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Hidden away near the River Thames at Isleworth is a Victorian mausoleum built in 1854 to house the tomb of Priscilla Hoste, the beloved mistress of the 2nd Earl of Kilmorey, Francis Jack Needham. Find out more about this intriguing monument, it's hidden depths and how you can explore it for yourself.

The 2nd Earl of Kilmorey built this mausoleum in 1854 to house the tomb of Priscilla Hoste, his beloved mistress. It was originally erected on a plot that he had secured at Brompton Cemetery, but it was later moved twice so that he could keep Priscilla’s tomb near to where he was living.

Francis Jack Needham, known by some as ‘Black Jack’ due to his dark complexion, succeeded his father as the Second Earl of Kilmorey in 1832. At various times, he lived in five different houses in Twickenham, including Gordon House, St Margaret’s House and, further towards Hampton, at Orleans House, Cross Deep and Radnor House.

The Earl’s relationship with Priscilla developed from his friendship with her parents, Captain William Hoste and Lady Harriet Walpole. After Captain Hoste’s death, the Earl, who seems to have become guardian to Priscilla and her siblings, either eloped with or abducted her. This created a great scandal, especially since Priscilla was only 20 while the Earl was 36 years older, and already married. In 1844, their son, Charles, was born at Cross Deep House, by the Thames at Twickenham.

When Priscilla became ill in 1851 with a terminal heart condition, Kilmorey began preparing for her burial and in 1853 wrote to Brompton Cemetery regarding a select plot. It took over a year for the details to be settled and approved by the Home Secretary and cost Kilmorey £1,030 16s 9d. The architect, Mr. H.E. Kendall, designed the £30,000 mausoleum to fit the circular plot at Brompton Cemetery, which measured 1,963 square feet.

The shape of the building has similarities with the shrines at Egyptian Temples, the place where a treasured image of a god was installed. The Victorians were very interested in ancient Egypt. Egyptian imagery often featured in their graves and monuments, as can be seen in Brompton Cemetery. In fact, it contains another imposing mausoleum in the Egyptian style, that of Hannah Courtoy, who was also the mistress of an older man. By coincidence, this completed in 1854 as well.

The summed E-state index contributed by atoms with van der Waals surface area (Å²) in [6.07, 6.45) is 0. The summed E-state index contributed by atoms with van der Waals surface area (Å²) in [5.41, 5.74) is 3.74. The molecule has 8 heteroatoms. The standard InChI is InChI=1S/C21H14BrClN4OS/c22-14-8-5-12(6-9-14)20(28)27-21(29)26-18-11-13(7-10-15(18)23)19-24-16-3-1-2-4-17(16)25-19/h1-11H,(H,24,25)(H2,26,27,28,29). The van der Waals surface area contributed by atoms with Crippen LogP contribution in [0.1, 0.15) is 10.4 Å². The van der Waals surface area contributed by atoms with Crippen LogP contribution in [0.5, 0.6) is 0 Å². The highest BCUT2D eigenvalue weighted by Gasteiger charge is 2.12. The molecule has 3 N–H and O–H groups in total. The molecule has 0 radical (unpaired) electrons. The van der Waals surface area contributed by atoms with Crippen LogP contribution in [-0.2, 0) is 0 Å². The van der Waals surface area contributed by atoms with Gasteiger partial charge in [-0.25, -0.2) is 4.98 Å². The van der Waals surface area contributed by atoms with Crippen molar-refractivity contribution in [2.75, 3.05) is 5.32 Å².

When Priscilla died in October 1854, her coffin was inscribed with the words “the beloved of Francis Jack Earl of Kilmorey”. Inside the Mausoleum, the Earl installed a marble relief carved in Rome by Lawrence MacDonald (1799-1878) which showed Priscilla lying on her deathbed, with the Earl at her feet and her son Charles by her side. Her burial was a private matter and years later Priscilla’s whereabouts were still a secret as the Middlesex Chronicle had reported that the Mausoleum “contained the body of a dear friend”.

 

Group Bookings:

The Kilmorey Mausoleum is only open for a select number of days per year. If you are interested in organising a group visit, please feel free to contact hello@habitatsandheritage.org.uk .

Groups must comprise a minimum of eight people and contribute a donation to Habitats & Heritage to help maintain the site.

 

Guide Prices

Ticket TypeTicket Tariff
TicketFree

We ask that groups comprise a minimum of eight people and that a donation to Habitats & Heritage is considered to help maintain the site.

Map & Directions

Kilmorey Mausoleum

Type:Historic Site

St Margarets Road, Twickenham, London, TW1 1NJ

Tel: 020 8831 6000

Opening Times

* The Kilmorey Mausoleum is only open for a select number of days per year. If you are interested to organise a group visit, please feel free to contact Habitats and Heritage.

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